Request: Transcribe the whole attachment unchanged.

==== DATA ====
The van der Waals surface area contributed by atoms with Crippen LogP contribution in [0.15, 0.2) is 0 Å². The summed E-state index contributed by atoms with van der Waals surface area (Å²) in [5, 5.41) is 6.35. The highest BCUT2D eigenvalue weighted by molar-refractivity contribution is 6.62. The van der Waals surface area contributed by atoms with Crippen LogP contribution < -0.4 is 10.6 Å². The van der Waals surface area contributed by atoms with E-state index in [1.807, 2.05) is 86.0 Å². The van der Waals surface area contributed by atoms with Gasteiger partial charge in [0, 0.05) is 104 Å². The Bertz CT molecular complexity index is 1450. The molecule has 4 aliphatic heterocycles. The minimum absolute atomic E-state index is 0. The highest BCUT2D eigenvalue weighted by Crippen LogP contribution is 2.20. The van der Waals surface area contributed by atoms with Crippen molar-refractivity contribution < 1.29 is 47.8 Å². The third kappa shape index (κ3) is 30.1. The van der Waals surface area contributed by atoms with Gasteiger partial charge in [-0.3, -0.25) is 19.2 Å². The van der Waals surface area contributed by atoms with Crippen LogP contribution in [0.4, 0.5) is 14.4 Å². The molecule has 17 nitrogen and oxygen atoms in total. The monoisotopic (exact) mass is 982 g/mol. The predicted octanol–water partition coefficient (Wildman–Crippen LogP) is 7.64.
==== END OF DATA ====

The van der Waals surface area contributed by atoms with Crippen LogP contribution in [0.15, 0.2) is 0 Å². The summed E-state index contributed by atoms with van der Waals surface area (Å²) in [5, 5.41) is 6.35. The highest BCUT2D eigenvalue weighted by molar-refractivity contribution is 6.62. The van der Waals surface area contributed by atoms with Crippen LogP contribution < -0.4 is 10.6 Å². The van der Waals surface area contributed by atoms with E-state index in [1.807, 2.05) is 86.0 Å². The van der Waals surface area contributed by atoms with Gasteiger partial charge in [0, 0.05) is 104 Å². The Bertz CT molecular complexity index is 1450. The molecule has 4 aliphatic heterocycles. The minimum absolute atomic E-state index is 0. The highest BCUT2D eigenvalue weighted by Crippen LogP contribution is 2.20. The van der Waals surface area contributed by atoms with Crippen molar-refractivity contribution < 1.29 is 47.8 Å². The third kappa shape index (κ3) is 30.1. The van der Waals surface area contributed by atoms with Gasteiger partial charge in [-0.3, -0.25) is 19.2 Å². The van der Waals surface area contributed by atoms with Crippen LogP contribution in [0.4, 0.5) is 14.4 Å². The molecule has 17 nitrogen and oxygen atoms in total. The monoisotopic (exact) mass is 982 g/mol. The predicted octanol–water partition coefficient (Wildman–Crippen LogP) is 7.64.